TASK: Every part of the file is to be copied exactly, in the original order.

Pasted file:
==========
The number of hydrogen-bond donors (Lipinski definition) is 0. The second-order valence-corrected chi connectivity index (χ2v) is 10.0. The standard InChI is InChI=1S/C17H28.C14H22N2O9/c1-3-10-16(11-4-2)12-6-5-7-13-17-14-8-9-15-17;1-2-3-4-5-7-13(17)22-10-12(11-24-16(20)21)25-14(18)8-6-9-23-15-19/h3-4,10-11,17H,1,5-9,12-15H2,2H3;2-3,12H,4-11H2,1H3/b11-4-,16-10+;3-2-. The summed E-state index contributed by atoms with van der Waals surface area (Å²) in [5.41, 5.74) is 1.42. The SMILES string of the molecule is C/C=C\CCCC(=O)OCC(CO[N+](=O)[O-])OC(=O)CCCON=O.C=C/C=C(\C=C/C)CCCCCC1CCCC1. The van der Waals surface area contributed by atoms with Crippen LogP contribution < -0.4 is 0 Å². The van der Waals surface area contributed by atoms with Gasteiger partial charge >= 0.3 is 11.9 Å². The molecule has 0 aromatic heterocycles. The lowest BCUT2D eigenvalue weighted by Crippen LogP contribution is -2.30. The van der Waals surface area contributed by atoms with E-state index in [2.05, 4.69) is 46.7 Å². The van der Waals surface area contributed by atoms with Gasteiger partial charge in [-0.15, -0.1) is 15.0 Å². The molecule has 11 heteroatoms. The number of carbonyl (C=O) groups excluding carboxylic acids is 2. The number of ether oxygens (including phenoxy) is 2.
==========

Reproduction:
The number of hydrogen-bond donors (Lipinski definition) is 0. The second-order valence-corrected chi connectivity index (χ2v) is 10.0. The standard InChI is InChI=1S/C17H28.C14H22N2O9/c1-3-10-16(11-4-2)12-6-5-7-13-17-14-8-9-15-17;1-2-3-4-5-7-13(17)22-10-12(11-24-16(20)21)25-14(18)8-6-9-23-15-19/h3-4,10-11,17H,1,5-9,12-15H2,2H3;2-3,12H,4-11H2,1H3/b11-4-,16-10+;3-2-. The summed E-state index contributed by atoms with van der Waals surface area (Å²) in [5.41, 5.74) is 1.42. The SMILES string of the molecule is C/C=C\CCCC(=O)OCC(CO[N+](=O)[O-])OC(=O)CCCON=O.C=C/C=C(\C=C/C)CCCCCC1CCCC1. The van der Waals surface area contributed by atoms with Crippen LogP contribution < -0.4 is 0 Å². The van der Waals surface area contributed by atoms with Gasteiger partial charge >= 0.3 is 11.9 Å². The molecule has 0 aromatic heterocycles. The lowest BCUT2D eigenvalue weighted by Crippen LogP contribution is -2.30. The van der Waals surface area contributed by atoms with E-state index in [2.05, 4.69) is 46.7 Å². The van der Waals surface area contributed by atoms with Gasteiger partial charge in [-0.15, -0.1) is 15.0 Å². The molecule has 11 heteroatoms. The number of carbonyl (C=O) groups excluding carboxylic acids is 2. The number of ether oxygens (including phenoxy) is 2.